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Thanks for that. We have a one year plan (Lord willing a "mild" winter that I don't have to shovel the roof). Eliminate misc. debt, suspend future remods. and finish started ones. Found a ABS/pack ship reciever storage unit in Inverness so we though it would be a base camp(for now). We've spent time in tent camping so either that find a camper/mh/studio that's cheap to rent. Find a used Fl owned Subie station wagon and wander the two lane roads from town to town.
We would put our m/h for sale next March and proceed as the m/h sells with getting the ship container.
Fly in to somewhere close and uber to Inverness(that could change). Questions : Are those roof straps attached to concrete piers you pour or anchor screws in the sand ? Best way to purchase a used car when we arrive. Out of state vrs. having Fl address.


Thanks. GBY

Last edited by Hiskid1973; 04-06-2018 at 08:54 AM..
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Old 04-06-2018, 12:28 PM
 
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It looks like you have a solid plan in place. I used to live in Inverness and know the Citrus County are fairly well. It's a low cost of living with attendant low level of jobs available in the area. Citrus still gets *a few* hard freezes in Jan or Feb, but not as long or as cold as Gilchrist and Alachua counties. I believe it's in the 9A growing zone.

There are a few mobile home parks that might allows short-term rentals just so you can have a home base and start scouting from there. They're not fancy, fair warning, but much of the Citrus population are seniors with very limited incomes, and the MH parks cater to them. For "fancy" MH parks, you have to get to the Brooksville area.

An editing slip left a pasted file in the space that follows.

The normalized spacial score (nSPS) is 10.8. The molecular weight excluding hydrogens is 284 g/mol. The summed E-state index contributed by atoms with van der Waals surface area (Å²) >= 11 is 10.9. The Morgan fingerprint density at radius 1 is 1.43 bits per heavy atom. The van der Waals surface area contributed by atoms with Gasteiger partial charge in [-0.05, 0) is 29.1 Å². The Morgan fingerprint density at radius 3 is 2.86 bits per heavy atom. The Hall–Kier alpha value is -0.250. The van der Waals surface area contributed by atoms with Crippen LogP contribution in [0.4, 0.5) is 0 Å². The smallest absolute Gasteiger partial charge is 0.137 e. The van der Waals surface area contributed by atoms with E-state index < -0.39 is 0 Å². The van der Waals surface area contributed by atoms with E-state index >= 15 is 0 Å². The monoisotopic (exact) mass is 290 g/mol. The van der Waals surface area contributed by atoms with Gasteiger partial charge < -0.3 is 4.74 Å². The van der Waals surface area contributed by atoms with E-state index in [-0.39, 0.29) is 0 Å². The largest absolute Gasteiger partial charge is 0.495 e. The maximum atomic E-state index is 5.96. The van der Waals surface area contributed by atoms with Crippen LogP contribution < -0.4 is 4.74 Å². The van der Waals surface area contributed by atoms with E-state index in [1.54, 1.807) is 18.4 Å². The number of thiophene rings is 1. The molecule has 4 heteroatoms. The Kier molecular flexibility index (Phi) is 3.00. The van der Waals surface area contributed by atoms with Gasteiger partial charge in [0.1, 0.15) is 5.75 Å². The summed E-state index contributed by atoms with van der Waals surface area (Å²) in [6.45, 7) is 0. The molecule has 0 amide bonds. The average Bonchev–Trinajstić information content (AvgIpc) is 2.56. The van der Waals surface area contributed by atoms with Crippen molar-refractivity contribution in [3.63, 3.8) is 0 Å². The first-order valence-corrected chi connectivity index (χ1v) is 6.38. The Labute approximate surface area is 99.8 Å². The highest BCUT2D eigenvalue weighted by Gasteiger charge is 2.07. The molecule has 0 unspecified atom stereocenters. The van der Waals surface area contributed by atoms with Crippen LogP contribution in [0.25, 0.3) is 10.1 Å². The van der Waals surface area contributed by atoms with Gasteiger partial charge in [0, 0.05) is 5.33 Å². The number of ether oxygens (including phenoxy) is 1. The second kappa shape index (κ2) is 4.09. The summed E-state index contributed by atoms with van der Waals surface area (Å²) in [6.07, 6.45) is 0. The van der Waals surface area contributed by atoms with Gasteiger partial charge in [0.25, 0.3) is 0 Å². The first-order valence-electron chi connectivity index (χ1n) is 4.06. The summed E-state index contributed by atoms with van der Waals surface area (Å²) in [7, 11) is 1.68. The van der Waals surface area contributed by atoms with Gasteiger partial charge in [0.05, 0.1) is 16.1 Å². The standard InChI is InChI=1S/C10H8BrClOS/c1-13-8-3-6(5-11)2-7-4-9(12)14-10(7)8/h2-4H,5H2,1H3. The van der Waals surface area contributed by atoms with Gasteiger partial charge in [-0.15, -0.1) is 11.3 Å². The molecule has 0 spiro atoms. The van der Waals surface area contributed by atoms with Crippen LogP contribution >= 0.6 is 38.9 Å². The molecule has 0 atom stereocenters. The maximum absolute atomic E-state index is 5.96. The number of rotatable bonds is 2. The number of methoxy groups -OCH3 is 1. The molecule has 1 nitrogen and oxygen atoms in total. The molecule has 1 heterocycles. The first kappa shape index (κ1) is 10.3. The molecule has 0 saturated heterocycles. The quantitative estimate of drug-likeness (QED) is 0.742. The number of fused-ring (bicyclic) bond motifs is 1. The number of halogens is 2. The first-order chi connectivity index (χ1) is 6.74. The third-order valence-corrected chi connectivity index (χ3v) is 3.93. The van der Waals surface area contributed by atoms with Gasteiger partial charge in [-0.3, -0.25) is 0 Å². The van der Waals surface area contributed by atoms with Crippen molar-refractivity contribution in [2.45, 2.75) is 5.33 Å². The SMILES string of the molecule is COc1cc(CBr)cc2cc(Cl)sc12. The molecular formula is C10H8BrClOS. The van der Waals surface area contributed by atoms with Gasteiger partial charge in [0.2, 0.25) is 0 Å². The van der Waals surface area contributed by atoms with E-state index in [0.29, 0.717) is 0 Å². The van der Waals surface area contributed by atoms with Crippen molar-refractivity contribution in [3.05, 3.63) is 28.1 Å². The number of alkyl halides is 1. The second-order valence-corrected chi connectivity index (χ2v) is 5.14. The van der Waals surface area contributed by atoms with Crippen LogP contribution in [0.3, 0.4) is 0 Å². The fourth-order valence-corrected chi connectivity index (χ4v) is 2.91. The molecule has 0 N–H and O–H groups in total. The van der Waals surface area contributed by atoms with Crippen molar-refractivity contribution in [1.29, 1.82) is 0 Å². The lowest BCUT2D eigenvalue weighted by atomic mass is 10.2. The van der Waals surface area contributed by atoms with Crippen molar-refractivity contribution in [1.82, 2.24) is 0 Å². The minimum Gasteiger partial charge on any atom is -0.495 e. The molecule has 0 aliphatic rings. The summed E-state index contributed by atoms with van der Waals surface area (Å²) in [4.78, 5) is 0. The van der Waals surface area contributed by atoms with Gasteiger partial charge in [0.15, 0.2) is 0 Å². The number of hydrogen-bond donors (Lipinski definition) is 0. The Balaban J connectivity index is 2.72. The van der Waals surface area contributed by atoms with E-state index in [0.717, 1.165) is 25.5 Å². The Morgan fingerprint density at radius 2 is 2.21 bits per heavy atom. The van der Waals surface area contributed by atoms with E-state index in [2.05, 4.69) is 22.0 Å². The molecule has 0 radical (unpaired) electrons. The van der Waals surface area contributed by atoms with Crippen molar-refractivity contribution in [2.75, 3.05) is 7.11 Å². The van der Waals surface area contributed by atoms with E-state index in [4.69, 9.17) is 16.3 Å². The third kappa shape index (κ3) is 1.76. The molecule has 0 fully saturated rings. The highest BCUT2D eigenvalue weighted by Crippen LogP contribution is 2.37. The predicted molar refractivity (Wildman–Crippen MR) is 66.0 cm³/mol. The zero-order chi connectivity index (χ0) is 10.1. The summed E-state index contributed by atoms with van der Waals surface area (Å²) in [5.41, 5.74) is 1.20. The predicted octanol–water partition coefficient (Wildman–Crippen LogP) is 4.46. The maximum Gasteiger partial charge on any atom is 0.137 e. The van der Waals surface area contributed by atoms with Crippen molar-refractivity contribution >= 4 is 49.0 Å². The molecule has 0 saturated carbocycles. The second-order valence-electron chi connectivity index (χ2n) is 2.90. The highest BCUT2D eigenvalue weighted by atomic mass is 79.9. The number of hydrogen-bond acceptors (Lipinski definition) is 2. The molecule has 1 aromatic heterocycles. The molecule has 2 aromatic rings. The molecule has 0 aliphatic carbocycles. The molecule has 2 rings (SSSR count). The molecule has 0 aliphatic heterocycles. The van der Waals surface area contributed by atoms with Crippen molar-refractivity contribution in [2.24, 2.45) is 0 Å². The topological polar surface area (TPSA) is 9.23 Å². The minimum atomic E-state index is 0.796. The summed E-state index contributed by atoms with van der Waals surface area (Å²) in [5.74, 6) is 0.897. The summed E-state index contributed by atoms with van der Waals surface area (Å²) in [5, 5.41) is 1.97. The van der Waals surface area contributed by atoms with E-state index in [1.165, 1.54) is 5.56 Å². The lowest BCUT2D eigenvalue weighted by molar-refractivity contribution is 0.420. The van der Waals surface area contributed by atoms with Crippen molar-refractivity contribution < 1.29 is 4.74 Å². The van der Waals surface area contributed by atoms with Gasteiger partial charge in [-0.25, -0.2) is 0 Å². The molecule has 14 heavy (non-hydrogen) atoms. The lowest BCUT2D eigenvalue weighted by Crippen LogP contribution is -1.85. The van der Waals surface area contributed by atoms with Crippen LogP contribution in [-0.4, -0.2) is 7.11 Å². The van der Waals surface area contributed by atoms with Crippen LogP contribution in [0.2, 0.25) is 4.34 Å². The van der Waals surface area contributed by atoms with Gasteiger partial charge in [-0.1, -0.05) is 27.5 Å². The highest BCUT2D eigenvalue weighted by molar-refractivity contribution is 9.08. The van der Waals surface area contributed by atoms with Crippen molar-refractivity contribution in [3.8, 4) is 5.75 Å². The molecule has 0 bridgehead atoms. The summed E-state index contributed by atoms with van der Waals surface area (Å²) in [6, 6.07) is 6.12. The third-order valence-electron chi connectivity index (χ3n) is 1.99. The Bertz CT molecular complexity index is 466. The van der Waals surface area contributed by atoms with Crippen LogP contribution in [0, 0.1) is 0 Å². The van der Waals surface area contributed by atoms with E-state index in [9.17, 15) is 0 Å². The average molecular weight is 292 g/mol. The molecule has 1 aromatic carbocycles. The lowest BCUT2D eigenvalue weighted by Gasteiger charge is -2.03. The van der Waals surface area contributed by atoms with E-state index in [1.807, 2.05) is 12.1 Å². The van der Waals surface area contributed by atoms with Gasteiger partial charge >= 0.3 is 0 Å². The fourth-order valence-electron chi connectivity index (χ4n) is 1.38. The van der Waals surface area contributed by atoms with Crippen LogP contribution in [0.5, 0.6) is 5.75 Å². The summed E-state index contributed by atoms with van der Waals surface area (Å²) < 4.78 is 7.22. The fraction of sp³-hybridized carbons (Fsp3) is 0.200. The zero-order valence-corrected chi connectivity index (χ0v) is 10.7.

Hope this is helpful, and good luck with your move!
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Old 04-06-2018, 01:08 PM
 
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Quote:
Originally Posted by beatkay View Post
It looks like you have a solid plan in place. I used to live in Inverness and know the Citrus County are fairly well. It's a low cost of living with attendant low level of jobs available in the area. Citrus still gets *a few* hard freezes in Jan or Feb, but not as long or as cold as Gilchrist and Alachua counties. I believe it's in the 9A growing zone.

There are a few mobile home parks that might allows short-term rentals just so you can have a home base and start scouting from there. They're not fancy, fair warning, but much of the Citrus population are seniors with very limited incomes, and the MH parks cater to them. For "fancy" MH parks, you have to get to the Brooksville area.

Hope this is helpful, and good luck with your move!
Thanks much. We should fit as we are seniors with fixed incomes... What is a "hard freeze" down there ? Our last one was in Jan. and lasted a bit over two weeks (high was 30 and low was -10). I made the porch of our m/h into a "Florida" room heated with a pellet stove. I had the stove on 3 and the funace at 73. The furnace came on every hour to keep the back of the house and belly warm. The cold just sank through and cooled the metal femur I have from a ladder fall. Between that an having to shovel snow off a a two spot parking lot and sometimes the roof, Im tired of the long cold months. We came down to FL to repair roofs and remove trees with church groups after the 4 hurricaines went through. Lived in a tent for 4 months and loved it. Lived in a m/h park like you mentioned and went home the next July.